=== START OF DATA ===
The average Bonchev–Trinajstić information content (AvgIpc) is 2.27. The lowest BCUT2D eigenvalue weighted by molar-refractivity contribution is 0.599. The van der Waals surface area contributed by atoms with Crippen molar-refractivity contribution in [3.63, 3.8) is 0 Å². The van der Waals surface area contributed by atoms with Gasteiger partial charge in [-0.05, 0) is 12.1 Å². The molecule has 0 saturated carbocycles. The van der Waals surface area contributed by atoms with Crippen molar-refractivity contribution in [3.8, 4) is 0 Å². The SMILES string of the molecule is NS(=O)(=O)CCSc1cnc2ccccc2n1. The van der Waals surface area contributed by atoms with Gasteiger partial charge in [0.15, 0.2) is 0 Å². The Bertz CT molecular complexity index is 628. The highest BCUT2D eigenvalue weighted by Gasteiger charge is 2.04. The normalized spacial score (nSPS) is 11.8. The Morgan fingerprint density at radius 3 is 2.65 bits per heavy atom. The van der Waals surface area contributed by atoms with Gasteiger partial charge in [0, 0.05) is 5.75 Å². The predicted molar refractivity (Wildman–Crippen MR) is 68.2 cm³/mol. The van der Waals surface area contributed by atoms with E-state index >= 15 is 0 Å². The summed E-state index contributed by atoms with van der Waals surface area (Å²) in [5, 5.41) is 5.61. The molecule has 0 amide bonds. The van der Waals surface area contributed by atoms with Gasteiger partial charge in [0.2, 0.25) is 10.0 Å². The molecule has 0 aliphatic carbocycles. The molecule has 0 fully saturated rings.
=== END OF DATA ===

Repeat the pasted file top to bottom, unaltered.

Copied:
The average Bonchev–Trinajstić information content (AvgIpc) is 2.27. The lowest BCUT2D eigenvalue weighted by molar-refractivity contribution is 0.599. The van der Waals surface area contributed by atoms with Crippen molar-refractivity contribution in [3.63, 3.8) is 0 Å². The van der Waals surface area contributed by atoms with Gasteiger partial charge in [-0.05, 0) is 12.1 Å². The molecule has 0 saturated carbocycles. The van der Waals surface area contributed by atoms with Crippen molar-refractivity contribution in [3.8, 4) is 0 Å². The SMILES string of the molecule is NS(=O)(=O)CCSc1cnc2ccccc2n1. The van der Waals surface area contributed by atoms with Gasteiger partial charge in [0.15, 0.2) is 0 Å². The Bertz CT molecular complexity index is 628. The highest BCUT2D eigenvalue weighted by Gasteiger charge is 2.04. The normalized spacial score (nSPS) is 11.8. The Morgan fingerprint density at radius 3 is 2.65 bits per heavy atom. The van der Waals surface area contributed by atoms with Gasteiger partial charge in [0, 0.05) is 5.75 Å². The predicted molar refractivity (Wildman–Crippen MR) is 68.2 cm³/mol. The van der Waals surface area contributed by atoms with E-state index >= 15 is 0 Å². The summed E-state index contributed by atoms with van der Waals surface area (Å²) in [5, 5.41) is 5.61. The molecule has 0 amide bonds. The van der Waals surface area contributed by atoms with Gasteiger partial charge in [0.2, 0.25) is 10.0 Å². The molecule has 0 aliphatic carbocycles. The molecule has 0 fully saturated rings.